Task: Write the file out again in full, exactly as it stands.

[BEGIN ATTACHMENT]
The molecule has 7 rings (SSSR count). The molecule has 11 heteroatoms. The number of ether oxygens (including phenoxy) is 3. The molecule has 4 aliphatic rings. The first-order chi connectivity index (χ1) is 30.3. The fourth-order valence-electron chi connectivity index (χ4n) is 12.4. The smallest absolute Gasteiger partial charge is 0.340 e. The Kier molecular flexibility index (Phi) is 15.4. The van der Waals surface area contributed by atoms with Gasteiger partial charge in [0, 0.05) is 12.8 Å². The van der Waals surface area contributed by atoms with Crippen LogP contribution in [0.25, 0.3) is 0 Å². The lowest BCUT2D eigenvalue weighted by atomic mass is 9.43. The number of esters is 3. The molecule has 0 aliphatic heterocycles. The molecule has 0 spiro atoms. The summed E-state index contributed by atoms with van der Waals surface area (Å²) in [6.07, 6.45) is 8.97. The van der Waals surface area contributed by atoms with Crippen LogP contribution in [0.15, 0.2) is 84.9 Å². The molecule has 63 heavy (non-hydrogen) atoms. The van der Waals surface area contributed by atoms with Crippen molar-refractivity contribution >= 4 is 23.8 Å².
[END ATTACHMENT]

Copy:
The molecule has 7 rings (SSSR count). The molecule has 11 heteroatoms. The number of ether oxygens (including phenoxy) is 3. The molecule has 4 aliphatic rings. The first-order chi connectivity index (χ1) is 30.3. The fourth-order valence-electron chi connectivity index (χ4n) is 12.4. The smallest absolute Gasteiger partial charge is 0.340 e. The Kier molecular flexibility index (Phi) is 15.4. The van der Waals surface area contributed by atoms with Gasteiger partial charge in [0, 0.05) is 12.8 Å². The van der Waals surface area contributed by atoms with Crippen LogP contribution in [0.25, 0.3) is 0 Å². The lowest BCUT2D eigenvalue weighted by atomic mass is 9.43. The number of esters is 3. The molecule has 0 aliphatic heterocycles. The molecule has 0 spiro atoms. The summed E-state index contributed by atoms with van der Waals surface area (Å²) in [6.07, 6.45) is 8.97. The van der Waals surface area contributed by atoms with Crippen LogP contribution in [0.15, 0.2) is 84.9 Å². The molecule has 63 heavy (non-hydrogen) atoms. The van der Waals surface area contributed by atoms with Crippen molar-refractivity contribution >= 4 is 23.8 Å².